Water-based[ edit ] Water-based personal lubricants are water- soluble and are the most widely used personal lubricants. The earliest water-based lubricants were cellulose ether or glycerin solutions. Products available today may have various agents added for even dispersal, moisture retention, and resistance to contamination.
The viscosity of these products can be altered by adjusting their water content and concentration of cellulose or other gel-forming hydrophilic ingredient. Because water-based personal lubricants absorb into the skin and evaporate , most water-based lubricants have a tendency to dry out during use, but reapplication of the lubricant or application of water or saliva is usually sufficient to reactivate them.
When the lubricant eventually dries out, it may leave behind a residue derived from the other ingredients in the formulation. Some newer water-based lubricants are formulated with natural skin moisturizers, such as carrageenan , and may not leave a sticky residue after evaporation. Carrageenan has also been shown to be a potent inhibitor of human papillomavirus infection. Scientists are testing whether anti-retroviral lubricants or gels can be applied to aid in the prevention of transmission of HIV.
The Population Council , in a study, tested commercially available water-based sexual lubricants, and found that many damaged human rectal cells and that some of them - those containing polyquaternium - appeared to actively increase HIV replication in cell cultures and therefore could raise one's risk of HIV transmission. Water-based 'lubes' have been recommended for use in safer sex because they do not weaken condoms like oil-based lubricants do. They also cited silicone -based lubricants as a potential alternative, although they did not test any silicone lubes in their study.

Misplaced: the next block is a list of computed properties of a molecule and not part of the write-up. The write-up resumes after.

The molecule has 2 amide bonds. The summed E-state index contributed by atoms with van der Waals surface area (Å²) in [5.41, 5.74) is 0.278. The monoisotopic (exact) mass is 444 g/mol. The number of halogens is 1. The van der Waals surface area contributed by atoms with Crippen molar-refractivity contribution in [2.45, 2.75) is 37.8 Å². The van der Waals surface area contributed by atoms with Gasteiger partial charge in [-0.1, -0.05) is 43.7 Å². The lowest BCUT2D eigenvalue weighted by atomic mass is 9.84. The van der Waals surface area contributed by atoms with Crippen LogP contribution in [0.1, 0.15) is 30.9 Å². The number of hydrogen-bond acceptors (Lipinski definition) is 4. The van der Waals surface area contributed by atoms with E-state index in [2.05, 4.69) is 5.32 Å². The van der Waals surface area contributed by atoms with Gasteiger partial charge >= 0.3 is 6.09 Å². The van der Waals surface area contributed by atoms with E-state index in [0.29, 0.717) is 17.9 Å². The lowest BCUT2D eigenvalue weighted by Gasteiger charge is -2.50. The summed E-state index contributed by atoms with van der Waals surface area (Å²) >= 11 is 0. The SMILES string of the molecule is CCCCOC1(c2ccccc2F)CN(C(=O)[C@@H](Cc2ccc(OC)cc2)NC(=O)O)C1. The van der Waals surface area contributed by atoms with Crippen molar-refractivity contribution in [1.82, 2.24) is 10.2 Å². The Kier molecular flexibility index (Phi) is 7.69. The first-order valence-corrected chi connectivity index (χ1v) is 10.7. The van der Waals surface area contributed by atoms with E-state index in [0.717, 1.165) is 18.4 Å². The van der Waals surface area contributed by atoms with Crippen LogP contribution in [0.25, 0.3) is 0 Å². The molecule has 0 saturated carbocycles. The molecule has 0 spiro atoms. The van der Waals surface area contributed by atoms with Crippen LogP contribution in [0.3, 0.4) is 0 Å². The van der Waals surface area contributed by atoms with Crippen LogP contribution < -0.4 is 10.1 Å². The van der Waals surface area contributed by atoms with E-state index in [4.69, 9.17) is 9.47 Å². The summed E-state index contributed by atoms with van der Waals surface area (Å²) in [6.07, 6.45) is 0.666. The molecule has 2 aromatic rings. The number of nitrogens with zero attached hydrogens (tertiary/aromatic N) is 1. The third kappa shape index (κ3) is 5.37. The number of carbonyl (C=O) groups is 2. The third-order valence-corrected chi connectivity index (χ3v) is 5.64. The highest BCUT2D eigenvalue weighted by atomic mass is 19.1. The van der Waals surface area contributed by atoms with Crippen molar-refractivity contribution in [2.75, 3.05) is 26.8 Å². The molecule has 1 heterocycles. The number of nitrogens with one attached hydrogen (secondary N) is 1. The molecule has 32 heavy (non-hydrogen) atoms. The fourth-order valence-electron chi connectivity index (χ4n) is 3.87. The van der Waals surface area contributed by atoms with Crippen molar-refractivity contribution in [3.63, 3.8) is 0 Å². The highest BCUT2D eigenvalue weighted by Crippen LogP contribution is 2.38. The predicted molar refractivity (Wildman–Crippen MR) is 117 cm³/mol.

Oil-based[ edit ] Oil-based lubricants, for example petroleum-based lubricants such as petroleum jelly , can increase the likelihood of breakage and slipping of latex condoms due to loss of elasticity caused by these lubricants. Silicone-based[ edit ] Silicone -based lubricants are usually formulated with fewer than four ingredients and do not contain any water. Silicone lubricants offer a different feel from water-based personal lubricants. Silicone-based lubricants are not absorbed by skin or mucous membranes and consequently last longer than water-based lubricants.
Many different silicone lubricants are commercially available, with varying quality and performance. Not all silicone-based lubricants are certified latex-safe, but silicone-based lubricants have not been shown to increase the risk of HIV transmission during anal intercourse , as some water-based lubes have.
In most cases, a warning is listed on the product label. Silicone-based lubricant is also used in the manufacture of pre-lubricated condoms, due to its long-lasting properties and superior latex compatibility. Vaginal lubricants[ edit ] Vaginal lubricants are used to reduce vaginal dryness and pain during intercourse, and by couples trying to conceive.
During fertility interventions, the use of a lubricant eases sperm specimen collection by masturbation. Commonly used lubricants include saliva , oil such as baby oil, olive oil , canola oil , or mineral oil or commercially available lubricants that are either water-based or hydroxyethylcellulose-based. Often, this is simply a thicker gel rather than a liquid.